I is for Interspecies Communication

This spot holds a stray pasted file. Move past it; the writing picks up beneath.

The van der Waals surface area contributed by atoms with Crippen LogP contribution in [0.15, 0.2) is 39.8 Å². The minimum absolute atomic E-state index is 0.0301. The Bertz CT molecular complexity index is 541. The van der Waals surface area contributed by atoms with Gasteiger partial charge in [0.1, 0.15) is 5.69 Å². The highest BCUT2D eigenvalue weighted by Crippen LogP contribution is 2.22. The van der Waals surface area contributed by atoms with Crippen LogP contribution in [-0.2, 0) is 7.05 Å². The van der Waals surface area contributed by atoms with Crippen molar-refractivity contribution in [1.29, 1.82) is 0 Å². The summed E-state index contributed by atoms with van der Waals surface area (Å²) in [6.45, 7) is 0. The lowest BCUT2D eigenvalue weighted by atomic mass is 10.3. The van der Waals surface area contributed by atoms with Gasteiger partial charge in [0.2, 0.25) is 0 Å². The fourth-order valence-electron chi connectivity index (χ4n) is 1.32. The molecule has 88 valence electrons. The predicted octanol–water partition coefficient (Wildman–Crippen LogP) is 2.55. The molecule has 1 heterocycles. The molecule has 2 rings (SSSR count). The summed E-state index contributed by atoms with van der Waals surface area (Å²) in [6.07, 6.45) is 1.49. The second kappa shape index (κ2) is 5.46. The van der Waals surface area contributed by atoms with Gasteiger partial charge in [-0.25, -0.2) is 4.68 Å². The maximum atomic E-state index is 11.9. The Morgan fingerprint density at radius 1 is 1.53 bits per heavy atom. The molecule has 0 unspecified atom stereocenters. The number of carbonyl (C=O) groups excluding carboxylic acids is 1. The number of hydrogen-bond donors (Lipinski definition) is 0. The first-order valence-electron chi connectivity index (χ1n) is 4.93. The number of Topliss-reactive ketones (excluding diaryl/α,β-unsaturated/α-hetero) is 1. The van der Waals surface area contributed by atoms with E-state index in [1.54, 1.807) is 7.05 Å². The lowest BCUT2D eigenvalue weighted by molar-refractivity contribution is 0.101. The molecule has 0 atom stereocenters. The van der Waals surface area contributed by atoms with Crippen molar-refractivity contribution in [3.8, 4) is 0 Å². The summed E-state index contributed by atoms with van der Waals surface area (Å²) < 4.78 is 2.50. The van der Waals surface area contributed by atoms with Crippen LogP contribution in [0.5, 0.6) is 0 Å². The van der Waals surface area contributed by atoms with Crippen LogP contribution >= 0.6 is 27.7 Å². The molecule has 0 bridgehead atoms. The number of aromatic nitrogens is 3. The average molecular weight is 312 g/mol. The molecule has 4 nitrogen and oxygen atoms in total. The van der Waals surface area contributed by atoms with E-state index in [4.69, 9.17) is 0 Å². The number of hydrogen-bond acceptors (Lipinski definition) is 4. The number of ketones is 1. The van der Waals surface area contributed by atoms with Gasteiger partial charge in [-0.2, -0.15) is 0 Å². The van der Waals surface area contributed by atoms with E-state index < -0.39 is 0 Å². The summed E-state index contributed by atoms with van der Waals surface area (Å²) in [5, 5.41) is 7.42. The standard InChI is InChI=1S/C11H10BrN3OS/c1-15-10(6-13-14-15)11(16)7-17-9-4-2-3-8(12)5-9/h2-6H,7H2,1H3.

There’s no doubt that different species communicate with each other. Plants are interacting via chemicals like isoprenes and other molecules, and their root systems are exchanging chemicals with various fungi in elaborate networking relationships inside the soil. If you begin to think of everything as networking, then everything is communication. The belief that plants can talk to us, by sensing and responding to human thought, which is basically saying that plants are conscious and telepathic, is another matter. But according to National Geographic Explorer-in-Residence Wade Davis, different social belief systems illicit alternative perceptions, and when living with Australian Aborigines they told him, “plants talk to us,” in which he explained that although it may sound like nonsense to our Descartian rationale mind because it doesn’t fit into our paradigm, when “you think about it, well, maybe it’s true.” Another person who has considered the possibility is polygraph expert Cleve Backster who has attached a plant to a lie-detector, burnt its leaves and watched the needle go ballistic, and more importantly, in experiments where a person merely thought about injuring the plant, Backster’s polygraph indicated the same frantic spikes. Although the argument against plant-human communication is based on the fact that plants don’t have complex nervous systems and therefore are incapable of feelings, recent studies indicate that plants do use neuronal-like networks for biocommunication. The signal transmission between living organisms could also simply be the ability to have empathetic relationships. This form of communication is evident by people such as Jane Goodall whose kinship led her to catalogue her study-primates with names such as Gigi, Flo and Frodo, and it’s what drove J. Butterfly Hill to climb 180 feet up an ancient redwood she named Luna to fight for the rights of trees. The Swiss Government has issued a Bill of Rights for Plants; psychoanalyst John Lilly believed he could speak with dolphins; and biologist Rupert Sheldrake has written a book titled, “Dogs That Know When Their Owners Are Coming Home.” Living in a society that teaches it’s parrots to speak leads to the thought that if we could “talk with the animals—oh, what a lovely place the world would be.”

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